From there we moved about a mile-and-a-half to the City Heights area, to this cute little house at 4045 Manzanita Drive, perched on the rim of Wabash Canyon. There's a freeway down there now; back in 1952, it was a wilderness area as wild and untamed as central Alaska. Manzanita was a dirt road, and I remember watching the paving crew asphalt it. Had a birds-eye view from the corner of the raised yard at the lower right corner of the photo. I turned four here, and got a tricycle. There was a lady across the street who had two boys, not twins, named Gary and Terry. Both were a little older than me, and they had a game where one would distract me while the other stole my toys. Periodically, their mom would return a batch of them. She drove a Hudson Hornet, and even at 4, I somehow understood that it was a high-performance car; perhaps the name "Hornet" was what tipped me off, who knows?
It was here that I became aware of my great-uncle Bill. William Harvey Holt, great-grandma's son. He was a Major in the Air Force while I was here, and went on to retire a Major General. He had flown B-17s in WWII, Sabres in Korea, and would go on to fly Phantoms in Viet Nam. More on him later... I remember playing with his son, who he called "Doody," and having an infantile crush on his daughter, Christine, a cute little blonde who knew it, and kept herself aloof from us icky boys. She would have been, I don't know, 8, while Bill Jr. was maybe 10. The main thing I remember is how decent they were to a little kid who must have been a real pest to them. Class does come through. I also remember that my uncle was friends with Bill Vukovich, though I never met him. For a while, we had a midget race car body stored in our garage, and my uncle may have raced with him before he became a legend. Classic case of two friends going their separate ways.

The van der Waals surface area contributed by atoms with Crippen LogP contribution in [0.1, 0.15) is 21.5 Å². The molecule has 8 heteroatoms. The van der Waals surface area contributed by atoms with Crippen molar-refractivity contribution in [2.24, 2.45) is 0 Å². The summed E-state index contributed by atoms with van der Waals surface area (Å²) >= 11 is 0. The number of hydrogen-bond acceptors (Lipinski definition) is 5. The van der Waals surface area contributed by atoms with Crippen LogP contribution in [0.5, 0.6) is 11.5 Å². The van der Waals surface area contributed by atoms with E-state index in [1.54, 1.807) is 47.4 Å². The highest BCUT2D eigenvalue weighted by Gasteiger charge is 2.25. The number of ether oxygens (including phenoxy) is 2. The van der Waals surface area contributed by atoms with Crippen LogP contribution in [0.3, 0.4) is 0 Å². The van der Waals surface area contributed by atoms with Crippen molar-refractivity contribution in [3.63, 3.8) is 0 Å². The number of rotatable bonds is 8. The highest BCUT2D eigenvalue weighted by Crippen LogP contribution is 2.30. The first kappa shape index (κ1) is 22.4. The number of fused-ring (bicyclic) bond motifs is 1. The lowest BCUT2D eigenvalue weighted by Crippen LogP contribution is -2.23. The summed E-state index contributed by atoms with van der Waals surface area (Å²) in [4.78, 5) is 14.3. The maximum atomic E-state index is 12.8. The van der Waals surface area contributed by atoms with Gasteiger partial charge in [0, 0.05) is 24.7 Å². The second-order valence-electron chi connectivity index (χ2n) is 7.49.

From that house, we moved less than a mile to another cozy little cottage at the corner of Dwight and Fairmount (on the right in the photo). I was here until I was on the verge of being six. Very few memories stand out. I went to my first school here, Hamilton Elementary. I walked to and from; those were simpler times... The criterion for what point you entered school then was whether you could read. I could, so I skipped kindergarten, and began in first grade, making me younger than most of classmates for the rest of my school experience. I had to get a polio shot, which was given by a cute candystriper; I never felt a thing! Polio was a big real-life terror back in the day, and every kid must have known someone who wore the leg braces, or a steampunk contraption on an arm. Some were even confined to iron lungs. Google that, and try to imagine what the quality of life must have been like. I've been doing a lot of whining on this blog, but things could have been a lot worse!